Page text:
I don't think we pay enough attention to post times. I was at Mohawk on Boxing Day for their 1 p.m. post time and I thought it was great and the crowd was pretty good. Why not have at least one afternoon racing every week at Mohawk, obviously either Saturday or Sunday. There would be more families and certainly more older folks. And I'm sure horsemen would like it better getting there horses cooled out and back home in the evening instead of 2 in the morning.

January 5, 2019 - 11:39 amTo me, there are many issues

To me, there are many issues at stake here. Which is most important? From marketing to quality of racing to condition sheets to increasing ownership to making the bettors with "big bucks" happy????. Social media to me is still not the end-all in marketing. Unless you follow a track on twitter or facebook or whatever, where do you get information on your track of choice? Other than a minimal small print of entries and results, in newspapers (maybe), you get nothing. TV is basically oblivious to our industry as is radio. When it comes to the quality of the race experience itself, all I can relate to is the way I saw the races run in the Netherlands 5-6-to 7 horses in and 5-6-to 7 horses out for most of their metric miles. Exciting to watch. To me fractional ownership is nice but I enjoy sharing my horse with a trainer on a 50-50 basis or 25-75. But the onus there is to find a trainer (stable) who you can count on to put in 12 hrs or so per day or simply put, has something called work ethic. Chances then are good if you have a horse in that environment, that you will make some money. Then if I am happy and more importantly, proud of my horses, I will certainly be bringing friends to the backstretch as well as to the grandstand. And the grandstand means betting, eating, and drinking. These are all money-makers for the track. Condition sheets need to be more flexible especially in the actual condition races. I certainly like the way Mohawk do their sheets. Hardly ever see the same fields in their condition races. More diverse fields from week to week give the bettor something to look forward to instead of same old fields til somebody goes over a a dollar condition limit. The big bettor needs full fields, exotic betting opportunities, and those diversified fields. And yes we as owners or whaever category we are involved in, need to market ourselves in whatever ways we can, such as posting pics on social media, wearing horse related gear (check Standardbred Canada site for some interesting products) and just plain talking the talk in our day to day life. And last, we need to draw the younger fan to the tracks (how about a university day?) We cannot look at the tracks to do everything. We as horse people need to be more proactive ourselves.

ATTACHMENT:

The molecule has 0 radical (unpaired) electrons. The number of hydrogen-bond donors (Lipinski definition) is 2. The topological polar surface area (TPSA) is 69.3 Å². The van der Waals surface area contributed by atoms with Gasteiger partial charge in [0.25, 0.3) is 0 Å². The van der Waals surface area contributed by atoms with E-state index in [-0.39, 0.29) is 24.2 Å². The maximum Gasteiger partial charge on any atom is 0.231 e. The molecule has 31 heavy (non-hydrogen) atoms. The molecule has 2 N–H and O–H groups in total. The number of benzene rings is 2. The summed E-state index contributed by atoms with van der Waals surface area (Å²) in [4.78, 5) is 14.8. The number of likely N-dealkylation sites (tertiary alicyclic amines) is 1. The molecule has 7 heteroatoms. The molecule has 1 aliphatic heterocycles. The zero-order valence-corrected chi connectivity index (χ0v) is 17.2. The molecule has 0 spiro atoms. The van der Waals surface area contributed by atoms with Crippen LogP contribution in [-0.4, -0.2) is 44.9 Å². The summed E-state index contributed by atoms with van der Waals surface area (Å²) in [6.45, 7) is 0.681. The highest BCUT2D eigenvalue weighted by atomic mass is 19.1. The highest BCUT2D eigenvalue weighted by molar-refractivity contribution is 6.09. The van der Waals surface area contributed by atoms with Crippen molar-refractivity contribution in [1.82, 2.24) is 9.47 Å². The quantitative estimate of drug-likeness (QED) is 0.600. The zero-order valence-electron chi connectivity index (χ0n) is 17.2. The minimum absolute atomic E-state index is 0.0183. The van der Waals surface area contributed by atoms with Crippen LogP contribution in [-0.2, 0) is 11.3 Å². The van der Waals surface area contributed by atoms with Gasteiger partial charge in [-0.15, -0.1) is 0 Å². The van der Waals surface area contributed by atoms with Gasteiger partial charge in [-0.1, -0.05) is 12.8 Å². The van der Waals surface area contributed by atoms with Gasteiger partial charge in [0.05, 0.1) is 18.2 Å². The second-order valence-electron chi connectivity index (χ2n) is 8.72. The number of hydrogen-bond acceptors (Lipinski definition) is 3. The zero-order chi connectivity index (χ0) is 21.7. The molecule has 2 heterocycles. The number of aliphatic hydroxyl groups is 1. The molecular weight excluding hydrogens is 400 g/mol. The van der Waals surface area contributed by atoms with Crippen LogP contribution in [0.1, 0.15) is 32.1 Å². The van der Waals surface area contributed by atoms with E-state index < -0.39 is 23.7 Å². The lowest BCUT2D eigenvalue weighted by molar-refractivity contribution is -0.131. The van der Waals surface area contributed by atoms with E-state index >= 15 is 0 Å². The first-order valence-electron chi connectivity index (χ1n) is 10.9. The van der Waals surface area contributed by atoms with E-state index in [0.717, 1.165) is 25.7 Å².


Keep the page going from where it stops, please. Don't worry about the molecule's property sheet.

January 5, 2019 - 9:19 amHere is a simple reality that

John Carter SAID...

Here is a simple reality that this industry refuses to accept or do anything about. Years ago when the races and bingo were the only game in town, the tracks got away with an excessive takeouts. People such as myself turned a blind eye to it but this generation of gamblers don't and won't. They know that sports betting and poker are much better options. The house hold is such that they have a chance of winning. At the races how do the majority of people overcome a 15 to 30% house rake. They can't and won't even try and who can blame them. If this game is serious about competing for young gamblers it starts with providing a competitive product. Without doing this first everything else is a waste of time. They may attract a small percentage of new gamblers but they will never retain them.

January 4, 2019 - 6:24 pmI'm trying to figure out,

I'm trying to figure out, what the problem is in Ontario? As far as I can see, the horse racing industry is alive and well in Ontario, compared to Quebec. The handle at certain tracks like: Mohawk, Flamboro, Western Fair, just to name a few, are doing well, even, very well.

We are not living in the 60's, 70's and 80's where the horse industry was flourishing both in Ontario and Quebec, no competition whatsoever, until Casino's started to roll into town in the 90's, and that's when the people decided that they had enough with the horse industry, especially in Quebec.